In 1835 Revolutionary War officer and Sheriff of Lancaster County, Adam Diller founded Dillerville, a one time separate settlement in Lancaster’s northwest corner. In June of the same year Diller would grant the Harrisburg & Lancaster Railroad a 1.5-acre plot to construct a depot. From these meager beginnings Dillerville would develop to become the western gateway of the Lancaster terminal, evolving with continual improvements after the PRR assumed control of the Philadelphia & Columbia and Harrisburg & Lancaster Railroads.

Originally the location where the PRR predecessors split away heading west on their respective routes, DV interlocking as it became known, developed into a far more complex facility with the addition of the Lancaster Cut-Off in 1883. The second know tower in this location was completed in 1884 for the new cut-off utilizing Armstrong levers to control lower quadrant semaphore signals and switch points throughout the junction. This tower was built in the typical style of that era with Victorian details including a slate shingled hip roof and center cupola similar to surviving examples like LEMO tower now located in Strasburg, PA and SHORE at Frankford Junction in Philadelphia. DV was an important facility, directing trains to the Columbia Branch, Old Main, H&L line to Harrisburg and the Lancaster Cut-Off / Main Line east. On either side of the interlocking there were several yards servicing industries on the Old Main and the later plants of Armstrong World Industries and its predecessors. Adding to the complexity of this interlocking was an at grade crossing of the R&C division of the Reading Company who’s Lancaster Branch terminated at the foot of Prince Street in the north west corner of the city.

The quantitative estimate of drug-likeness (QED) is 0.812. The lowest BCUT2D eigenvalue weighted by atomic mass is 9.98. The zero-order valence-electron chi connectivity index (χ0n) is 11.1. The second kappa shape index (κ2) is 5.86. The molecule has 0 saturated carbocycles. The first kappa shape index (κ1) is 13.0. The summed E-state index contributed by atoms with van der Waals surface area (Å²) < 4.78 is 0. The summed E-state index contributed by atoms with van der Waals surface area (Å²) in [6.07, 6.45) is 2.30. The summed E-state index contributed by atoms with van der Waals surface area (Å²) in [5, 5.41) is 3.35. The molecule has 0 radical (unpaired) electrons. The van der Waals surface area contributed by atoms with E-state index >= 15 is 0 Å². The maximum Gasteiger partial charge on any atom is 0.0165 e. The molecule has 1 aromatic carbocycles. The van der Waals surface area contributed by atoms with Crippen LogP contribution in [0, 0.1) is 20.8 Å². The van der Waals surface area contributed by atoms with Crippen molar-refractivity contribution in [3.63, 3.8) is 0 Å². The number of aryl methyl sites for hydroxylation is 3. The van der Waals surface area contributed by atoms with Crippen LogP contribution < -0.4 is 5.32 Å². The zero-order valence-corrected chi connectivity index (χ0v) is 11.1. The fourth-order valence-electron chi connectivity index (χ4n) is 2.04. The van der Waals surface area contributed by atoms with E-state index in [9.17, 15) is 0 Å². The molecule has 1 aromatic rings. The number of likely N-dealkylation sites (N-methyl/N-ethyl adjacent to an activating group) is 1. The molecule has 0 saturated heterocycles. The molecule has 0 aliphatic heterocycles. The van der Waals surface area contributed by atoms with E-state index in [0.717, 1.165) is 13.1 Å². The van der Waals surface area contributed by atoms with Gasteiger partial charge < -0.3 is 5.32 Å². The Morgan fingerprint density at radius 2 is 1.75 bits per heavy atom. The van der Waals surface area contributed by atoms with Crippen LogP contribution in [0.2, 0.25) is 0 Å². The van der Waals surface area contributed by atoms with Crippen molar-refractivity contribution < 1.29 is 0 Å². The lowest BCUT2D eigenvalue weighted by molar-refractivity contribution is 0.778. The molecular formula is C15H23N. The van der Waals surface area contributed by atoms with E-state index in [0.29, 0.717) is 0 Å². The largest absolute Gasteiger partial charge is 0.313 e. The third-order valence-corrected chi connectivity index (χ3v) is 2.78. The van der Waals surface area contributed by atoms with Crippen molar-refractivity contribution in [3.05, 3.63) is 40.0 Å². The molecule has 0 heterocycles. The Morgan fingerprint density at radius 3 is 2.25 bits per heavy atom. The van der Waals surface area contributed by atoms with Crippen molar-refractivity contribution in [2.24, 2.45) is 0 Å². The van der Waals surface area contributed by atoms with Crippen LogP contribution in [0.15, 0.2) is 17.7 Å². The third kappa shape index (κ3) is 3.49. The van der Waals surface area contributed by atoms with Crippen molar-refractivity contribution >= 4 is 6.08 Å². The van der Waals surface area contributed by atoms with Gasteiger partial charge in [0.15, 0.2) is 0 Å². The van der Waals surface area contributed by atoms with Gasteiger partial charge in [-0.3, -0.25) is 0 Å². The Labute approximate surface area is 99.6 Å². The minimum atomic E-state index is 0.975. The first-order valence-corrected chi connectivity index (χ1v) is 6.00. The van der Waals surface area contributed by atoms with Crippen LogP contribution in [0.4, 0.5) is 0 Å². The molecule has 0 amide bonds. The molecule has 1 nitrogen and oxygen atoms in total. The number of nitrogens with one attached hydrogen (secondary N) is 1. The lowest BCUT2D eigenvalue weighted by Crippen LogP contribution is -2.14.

This view looks west depicting the first tower at Dillerville around 1880. To the left is the Columbia Branch of the former P&C  and to the right is the former H&L to Harrisburg. Note the sign on this early wood frame octagonal switch tower which proclaims an exact distance of 69 and 30/100 miles to Philadelphia and 283 and 70/100 miles to Pittsburgh. Another noteworthy detail is the early signals utilized to govern traffic at the junction. As evident from Rau's photo in 1888 this junction would be greatly reconfigured with the addition of the Lancaster Cut-off. Photographer unknown, image courtesy of LancasterHistory.org, Lancaster, Pennsylvania.

This view looks west depicting the first tower at Dillerville around 1880. To the left is the Columbia Branch of the former P&C  and to the right is the former H&L to Harrisburg. Note the sign on this early wood frame octagonal switch tower which proclaims an exact distance of 69 and 30/100 miles to Philadelphia and 283 and 70/100 miles to Pittsburgh. Another noteworthy detail is the early signals utilized to govern traffic at the junction. As evident from Rau's photo in 1888 this junction would be greatly reconfigured with the addition of the Lancaster Cut-off. Photographer unknown, image courtesy of LancasterHistory.org, Lancaster, Pennsylvania.

In the late 1920s DV interlocking was part of a consolidation project in preparation for the opening of a new passenger station complex on the Cut-Off centralizing several towers into Lancaster Tower, which was later renamed Cork for its proximity to the PRR’s largest freight customer in the city, Crown Cork & Seal (Armstrong). Another component to this improvements program involved partial abandonment of the Old Line retaining only the segment from West Yard to the freight houses on Water Street. Dillerville Yard continued to serve as a local base of freight operations for the diverse manufacturing and agricultural consignees in the city and beyond on both the Main Line and New Holland Branch.